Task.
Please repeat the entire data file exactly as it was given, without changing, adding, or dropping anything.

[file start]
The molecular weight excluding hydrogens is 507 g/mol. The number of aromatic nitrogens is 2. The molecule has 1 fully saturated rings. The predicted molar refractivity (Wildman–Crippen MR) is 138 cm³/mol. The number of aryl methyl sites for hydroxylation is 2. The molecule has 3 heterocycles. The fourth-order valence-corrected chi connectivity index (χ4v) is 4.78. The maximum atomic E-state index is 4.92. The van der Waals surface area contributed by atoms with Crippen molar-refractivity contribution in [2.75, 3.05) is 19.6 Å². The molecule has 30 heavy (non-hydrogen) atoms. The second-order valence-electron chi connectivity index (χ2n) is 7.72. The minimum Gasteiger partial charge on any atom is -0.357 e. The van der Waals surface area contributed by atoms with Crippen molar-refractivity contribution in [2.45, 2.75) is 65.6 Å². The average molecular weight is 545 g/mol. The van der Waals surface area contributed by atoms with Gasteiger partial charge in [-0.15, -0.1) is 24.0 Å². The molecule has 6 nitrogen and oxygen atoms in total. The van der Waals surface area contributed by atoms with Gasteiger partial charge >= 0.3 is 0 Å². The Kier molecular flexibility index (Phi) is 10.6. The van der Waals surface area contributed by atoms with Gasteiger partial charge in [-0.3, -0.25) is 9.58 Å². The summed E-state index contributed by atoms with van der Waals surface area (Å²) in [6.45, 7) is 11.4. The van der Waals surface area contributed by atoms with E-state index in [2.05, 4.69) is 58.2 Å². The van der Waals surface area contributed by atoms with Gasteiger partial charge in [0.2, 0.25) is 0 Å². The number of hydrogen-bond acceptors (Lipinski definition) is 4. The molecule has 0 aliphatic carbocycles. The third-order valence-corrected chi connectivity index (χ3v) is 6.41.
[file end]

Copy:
The molecular weight excluding hydrogens is 507 g/mol. The number of aromatic nitrogens is 2. The molecule has 1 fully saturated rings. The predicted molar refractivity (Wildman–Crippen MR) is 138 cm³/mol. The number of aryl methyl sites for hydroxylation is 2. The molecule has 3 heterocycles. The fourth-order valence-corrected chi connectivity index (χ4v) is 4.78. The maximum atomic E-state index is 4.92. The van der Waals surface area contributed by atoms with Crippen molar-refractivity contribution in [2.75, 3.05) is 19.6 Å². The molecule has 30 heavy (non-hydrogen) atoms. The second-order valence-electron chi connectivity index (χ2n) is 7.72. The minimum Gasteiger partial charge on any atom is -0.357 e. The van der Waals surface area contributed by atoms with Crippen molar-refractivity contribution in [2.45, 2.75) is 65.6 Å². The average molecular weight is 545 g/mol. The van der Waals surface area contributed by atoms with Gasteiger partial charge in [-0.15, -0.1) is 24.0 Å². The molecule has 6 nitrogen and oxygen atoms in total. The van der Waals surface area contributed by atoms with Gasteiger partial charge >= 0.3 is 0 Å². The Kier molecular flexibility index (Phi) is 10.6. The van der Waals surface area contributed by atoms with Gasteiger partial charge in [-0.3, -0.25) is 9.58 Å². The summed E-state index contributed by atoms with van der Waals surface area (Å²) in [6.45, 7) is 11.4. The van der Waals surface area contributed by atoms with E-state index in [2.05, 4.69) is 58.2 Å². The van der Waals surface area contributed by atoms with Gasteiger partial charge in [0.2, 0.25) is 0 Å². The number of hydrogen-bond acceptors (Lipinski definition) is 4. The molecule has 0 aliphatic carbocycles. The third-order valence-corrected chi connectivity index (χ3v) is 6.41.